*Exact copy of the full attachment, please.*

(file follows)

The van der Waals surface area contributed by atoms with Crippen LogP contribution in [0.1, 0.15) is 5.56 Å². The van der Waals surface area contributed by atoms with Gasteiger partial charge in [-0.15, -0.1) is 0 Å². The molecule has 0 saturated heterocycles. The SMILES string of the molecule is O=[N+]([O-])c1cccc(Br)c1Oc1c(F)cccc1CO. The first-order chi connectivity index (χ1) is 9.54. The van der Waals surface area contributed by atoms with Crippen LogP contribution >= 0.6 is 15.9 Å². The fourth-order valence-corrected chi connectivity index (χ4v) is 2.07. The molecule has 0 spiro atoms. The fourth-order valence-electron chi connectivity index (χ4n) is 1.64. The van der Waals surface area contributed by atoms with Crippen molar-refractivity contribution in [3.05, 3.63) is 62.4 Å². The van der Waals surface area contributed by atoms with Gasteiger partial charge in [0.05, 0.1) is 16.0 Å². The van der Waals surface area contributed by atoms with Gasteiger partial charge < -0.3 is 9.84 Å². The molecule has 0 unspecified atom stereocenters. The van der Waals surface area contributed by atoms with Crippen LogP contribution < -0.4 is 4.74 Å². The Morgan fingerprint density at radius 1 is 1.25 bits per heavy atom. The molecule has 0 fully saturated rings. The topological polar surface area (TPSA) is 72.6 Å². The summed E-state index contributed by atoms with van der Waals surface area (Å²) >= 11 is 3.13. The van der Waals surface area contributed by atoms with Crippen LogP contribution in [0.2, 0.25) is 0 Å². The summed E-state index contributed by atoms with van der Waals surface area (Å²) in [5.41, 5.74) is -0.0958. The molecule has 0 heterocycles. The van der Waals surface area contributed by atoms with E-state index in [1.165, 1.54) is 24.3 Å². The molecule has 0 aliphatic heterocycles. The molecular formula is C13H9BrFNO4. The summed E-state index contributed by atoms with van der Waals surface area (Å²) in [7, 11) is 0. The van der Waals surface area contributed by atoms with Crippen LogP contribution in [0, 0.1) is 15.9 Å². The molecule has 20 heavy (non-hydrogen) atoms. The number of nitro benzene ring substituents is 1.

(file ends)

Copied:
The van der Waals surface area contributed by atoms with Crippen LogP contribution in [0.1, 0.15) is 5.56 Å². The van der Waals surface area contributed by atoms with Gasteiger partial charge in [-0.15, -0.1) is 0 Å². The molecule has 0 saturated heterocycles. The SMILES string of the molecule is O=[N+]([O-])c1cccc(Br)c1Oc1c(F)cccc1CO. The first-order chi connectivity index (χ1) is 9.54. The van der Waals surface area contributed by atoms with Crippen LogP contribution >= 0.6 is 15.9 Å². The fourth-order valence-corrected chi connectivity index (χ4v) is 2.07. The molecule has 0 spiro atoms. The fourth-order valence-electron chi connectivity index (χ4n) is 1.64. The van der Waals surface area contributed by atoms with Crippen molar-refractivity contribution in [3.05, 3.63) is 62.4 Å². The van der Waals surface area contributed by atoms with Gasteiger partial charge in [0.05, 0.1) is 16.0 Å². The van der Waals surface area contributed by atoms with Gasteiger partial charge < -0.3 is 9.84 Å². The molecule has 0 unspecified atom stereocenters. The van der Waals surface area contributed by atoms with Crippen LogP contribution < -0.4 is 4.74 Å². The Morgan fingerprint density at radius 1 is 1.25 bits per heavy atom. The molecule has 0 fully saturated rings. The topological polar surface area (TPSA) is 72.6 Å². The summed E-state index contributed by atoms with van der Waals surface area (Å²) >= 11 is 3.13. The van der Waals surface area contributed by atoms with Crippen LogP contribution in [0.2, 0.25) is 0 Å². The summed E-state index contributed by atoms with van der Waals surface area (Å²) in [5.41, 5.74) is -0.0958. The molecule has 0 heterocycles. The van der Waals surface area contributed by atoms with E-state index in [1.165, 1.54) is 24.3 Å². The molecule has 0 aliphatic heterocycles. The molecular formula is C13H9BrFNO4. The summed E-state index contributed by atoms with van der Waals surface area (Å²) in [7, 11) is 0. The van der Waals surface area contributed by atoms with Crippen LogP contribution in [0, 0.1) is 15.9 Å². The molecule has 20 heavy (non-hydrogen) atoms. The number of nitro benzene ring substituents is 1.